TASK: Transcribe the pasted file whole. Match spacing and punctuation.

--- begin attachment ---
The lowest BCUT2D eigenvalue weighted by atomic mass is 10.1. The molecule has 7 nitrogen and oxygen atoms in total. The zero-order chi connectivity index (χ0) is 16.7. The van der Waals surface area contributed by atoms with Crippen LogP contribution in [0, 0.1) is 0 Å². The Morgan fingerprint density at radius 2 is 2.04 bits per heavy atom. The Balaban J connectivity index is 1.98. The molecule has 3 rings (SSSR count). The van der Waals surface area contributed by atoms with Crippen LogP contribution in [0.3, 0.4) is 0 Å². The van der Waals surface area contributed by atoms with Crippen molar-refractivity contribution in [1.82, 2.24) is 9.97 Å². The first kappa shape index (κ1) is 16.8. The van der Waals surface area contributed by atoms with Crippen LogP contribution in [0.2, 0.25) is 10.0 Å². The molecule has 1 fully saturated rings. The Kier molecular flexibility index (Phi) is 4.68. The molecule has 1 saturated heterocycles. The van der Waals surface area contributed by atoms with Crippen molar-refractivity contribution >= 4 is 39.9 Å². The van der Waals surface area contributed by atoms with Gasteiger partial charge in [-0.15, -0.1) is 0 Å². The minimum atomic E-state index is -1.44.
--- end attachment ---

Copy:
The lowest BCUT2D eigenvalue weighted by atomic mass is 10.1. The molecule has 7 nitrogen and oxygen atoms in total. The zero-order chi connectivity index (χ0) is 16.7. The van der Waals surface area contributed by atoms with Crippen LogP contribution in [0, 0.1) is 0 Å². The Morgan fingerprint density at radius 2 is 2.04 bits per heavy atom. The Balaban J connectivity index is 1.98. The molecule has 3 rings (SSSR count). The van der Waals surface area contributed by atoms with Crippen LogP contribution in [0.3, 0.4) is 0 Å². The van der Waals surface area contributed by atoms with Crippen molar-refractivity contribution in [1.82, 2.24) is 9.97 Å². The first kappa shape index (κ1) is 16.8. The van der Waals surface area contributed by atoms with Crippen LogP contribution in [0.2, 0.25) is 10.0 Å². The molecule has 1 fully saturated rings. The Kier molecular flexibility index (Phi) is 4.68. The molecule has 1 saturated heterocycles. The van der Waals surface area contributed by atoms with Crippen molar-refractivity contribution >= 4 is 39.9 Å². The van der Waals surface area contributed by atoms with Gasteiger partial charge in [-0.15, -0.1) is 0 Å². The minimum atomic E-state index is -1.44.